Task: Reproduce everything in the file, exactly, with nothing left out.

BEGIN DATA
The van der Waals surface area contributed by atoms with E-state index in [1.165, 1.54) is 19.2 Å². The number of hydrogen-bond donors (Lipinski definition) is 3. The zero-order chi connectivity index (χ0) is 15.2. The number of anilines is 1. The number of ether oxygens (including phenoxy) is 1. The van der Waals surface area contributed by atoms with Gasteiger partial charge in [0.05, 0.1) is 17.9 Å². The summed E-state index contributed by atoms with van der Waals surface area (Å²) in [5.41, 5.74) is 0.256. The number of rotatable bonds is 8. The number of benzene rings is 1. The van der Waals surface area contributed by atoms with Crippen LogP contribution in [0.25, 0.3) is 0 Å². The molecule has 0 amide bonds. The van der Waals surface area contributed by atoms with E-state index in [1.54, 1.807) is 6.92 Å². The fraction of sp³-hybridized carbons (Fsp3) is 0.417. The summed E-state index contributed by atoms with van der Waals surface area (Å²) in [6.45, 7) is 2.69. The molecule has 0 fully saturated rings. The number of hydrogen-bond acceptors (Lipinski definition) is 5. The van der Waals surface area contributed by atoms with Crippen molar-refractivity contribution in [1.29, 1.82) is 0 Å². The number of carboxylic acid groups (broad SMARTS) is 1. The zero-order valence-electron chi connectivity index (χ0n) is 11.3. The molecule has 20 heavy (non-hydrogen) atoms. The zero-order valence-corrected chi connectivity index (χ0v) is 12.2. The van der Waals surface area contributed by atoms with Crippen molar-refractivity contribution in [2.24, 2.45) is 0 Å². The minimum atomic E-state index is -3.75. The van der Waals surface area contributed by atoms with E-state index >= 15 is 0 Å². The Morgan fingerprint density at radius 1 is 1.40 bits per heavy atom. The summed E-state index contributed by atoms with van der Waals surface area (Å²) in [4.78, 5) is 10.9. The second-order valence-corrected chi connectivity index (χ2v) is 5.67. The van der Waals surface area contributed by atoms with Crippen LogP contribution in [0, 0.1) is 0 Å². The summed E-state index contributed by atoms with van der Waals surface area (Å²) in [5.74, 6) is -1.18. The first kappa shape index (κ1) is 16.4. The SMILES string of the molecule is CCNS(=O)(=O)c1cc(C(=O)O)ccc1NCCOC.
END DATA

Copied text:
The van der Waals surface area contributed by atoms with E-state index in [1.165, 1.54) is 19.2 Å². The number of hydrogen-bond donors (Lipinski definition) is 3. The zero-order chi connectivity index (χ0) is 15.2. The number of anilines is 1. The number of ether oxygens (including phenoxy) is 1. The van der Waals surface area contributed by atoms with Gasteiger partial charge in [0.05, 0.1) is 17.9 Å². The summed E-state index contributed by atoms with van der Waals surface area (Å²) in [5.41, 5.74) is 0.256. The number of rotatable bonds is 8. The number of benzene rings is 1. The van der Waals surface area contributed by atoms with Crippen LogP contribution in [0.25, 0.3) is 0 Å². The molecule has 0 amide bonds. The van der Waals surface area contributed by atoms with E-state index in [1.54, 1.807) is 6.92 Å². The fraction of sp³-hybridized carbons (Fsp3) is 0.417. The summed E-state index contributed by atoms with van der Waals surface area (Å²) in [6.45, 7) is 2.69. The molecule has 0 fully saturated rings. The number of hydrogen-bond acceptors (Lipinski definition) is 5. The van der Waals surface area contributed by atoms with Crippen molar-refractivity contribution in [1.29, 1.82) is 0 Å². The number of carboxylic acid groups (broad SMARTS) is 1. The zero-order valence-electron chi connectivity index (χ0n) is 11.3. The molecule has 20 heavy (non-hydrogen) atoms. The zero-order valence-corrected chi connectivity index (χ0v) is 12.2. The van der Waals surface area contributed by atoms with Crippen molar-refractivity contribution in [2.24, 2.45) is 0 Å². The minimum atomic E-state index is -3.75. The van der Waals surface area contributed by atoms with E-state index >= 15 is 0 Å². The Morgan fingerprint density at radius 1 is 1.40 bits per heavy atom. The summed E-state index contributed by atoms with van der Waals surface area (Å²) in [4.78, 5) is 10.9. The second-order valence-corrected chi connectivity index (χ2v) is 5.67. The van der Waals surface area contributed by atoms with Crippen LogP contribution in [0, 0.1) is 0 Å². The summed E-state index contributed by atoms with van der Waals surface area (Å²) in [5.74, 6) is -1.18. The first kappa shape index (κ1) is 16.4. The SMILES string of the molecule is CCNS(=O)(=O)c1cc(C(=O)O)ccc1NCCOC.